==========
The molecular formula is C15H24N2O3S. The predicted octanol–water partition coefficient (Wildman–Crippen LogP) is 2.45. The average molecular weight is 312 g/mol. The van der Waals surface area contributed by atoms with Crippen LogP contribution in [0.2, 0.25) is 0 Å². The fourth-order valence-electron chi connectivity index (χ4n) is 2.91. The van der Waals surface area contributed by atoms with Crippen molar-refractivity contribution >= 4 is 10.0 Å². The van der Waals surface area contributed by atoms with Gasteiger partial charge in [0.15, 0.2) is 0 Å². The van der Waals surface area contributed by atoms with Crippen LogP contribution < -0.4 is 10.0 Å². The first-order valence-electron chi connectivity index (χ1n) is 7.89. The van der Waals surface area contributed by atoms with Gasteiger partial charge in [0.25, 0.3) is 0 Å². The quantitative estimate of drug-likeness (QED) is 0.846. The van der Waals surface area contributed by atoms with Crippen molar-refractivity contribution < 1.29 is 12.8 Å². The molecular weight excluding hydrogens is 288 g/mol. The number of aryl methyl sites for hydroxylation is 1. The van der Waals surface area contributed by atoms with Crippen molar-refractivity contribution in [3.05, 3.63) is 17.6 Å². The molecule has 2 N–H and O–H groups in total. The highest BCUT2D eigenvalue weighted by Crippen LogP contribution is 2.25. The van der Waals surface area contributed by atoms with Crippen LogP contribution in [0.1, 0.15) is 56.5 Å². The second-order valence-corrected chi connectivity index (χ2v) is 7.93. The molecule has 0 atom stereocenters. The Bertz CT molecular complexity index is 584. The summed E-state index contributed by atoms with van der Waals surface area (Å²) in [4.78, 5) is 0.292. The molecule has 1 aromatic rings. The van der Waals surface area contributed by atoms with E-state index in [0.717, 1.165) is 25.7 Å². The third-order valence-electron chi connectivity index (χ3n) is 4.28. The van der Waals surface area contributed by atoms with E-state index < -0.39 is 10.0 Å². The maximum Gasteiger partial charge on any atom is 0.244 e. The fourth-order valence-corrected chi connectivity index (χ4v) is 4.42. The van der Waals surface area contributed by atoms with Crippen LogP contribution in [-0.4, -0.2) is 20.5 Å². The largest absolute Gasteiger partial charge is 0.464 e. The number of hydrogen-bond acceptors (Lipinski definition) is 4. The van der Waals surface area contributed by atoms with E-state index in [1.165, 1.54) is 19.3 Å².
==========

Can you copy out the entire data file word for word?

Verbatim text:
The molecular formula is C15H24N2O3S. The predicted octanol–water partition coefficient (Wildman–Crippen LogP) is 2.45. The average molecular weight is 312 g/mol. The van der Waals surface area contributed by atoms with Crippen LogP contribution in [0.2, 0.25) is 0 Å². The fourth-order valence-electron chi connectivity index (χ4n) is 2.91. The van der Waals surface area contributed by atoms with Crippen molar-refractivity contribution >= 4 is 10.0 Å². The van der Waals surface area contributed by atoms with Gasteiger partial charge in [0.15, 0.2) is 0 Å². The van der Waals surface area contributed by atoms with Crippen LogP contribution < -0.4 is 10.0 Å². The first-order valence-electron chi connectivity index (χ1n) is 7.89. The van der Waals surface area contributed by atoms with Gasteiger partial charge in [0.25, 0.3) is 0 Å². The quantitative estimate of drug-likeness (QED) is 0.846. The van der Waals surface area contributed by atoms with Crippen molar-refractivity contribution < 1.29 is 12.8 Å². The molecular weight excluding hydrogens is 288 g/mol. The number of aryl methyl sites for hydroxylation is 1. The van der Waals surface area contributed by atoms with Crippen molar-refractivity contribution in [3.05, 3.63) is 17.6 Å². The molecule has 2 N–H and O–H groups in total. The highest BCUT2D eigenvalue weighted by Crippen LogP contribution is 2.25. The van der Waals surface area contributed by atoms with Crippen LogP contribution in [0.1, 0.15) is 56.5 Å². The second-order valence-corrected chi connectivity index (χ2v) is 7.93. The molecule has 0 atom stereocenters. The Bertz CT molecular complexity index is 584. The summed E-state index contributed by atoms with van der Waals surface area (Å²) in [4.78, 5) is 0.292. The molecule has 1 aromatic rings. The van der Waals surface area contributed by atoms with E-state index in [0.717, 1.165) is 25.7 Å². The third-order valence-electron chi connectivity index (χ3n) is 4.28. The van der Waals surface area contributed by atoms with E-state index < -0.39 is 10.0 Å². The maximum Gasteiger partial charge on any atom is 0.244 e. The fourth-order valence-corrected chi connectivity index (χ4v) is 4.42. The van der Waals surface area contributed by atoms with Crippen LogP contribution in [-0.4, -0.2) is 20.5 Å². The largest absolute Gasteiger partial charge is 0.464 e. The number of hydrogen-bond acceptors (Lipinski definition) is 4. The van der Waals surface area contributed by atoms with E-state index in [1.165, 1.54) is 19.3 Å².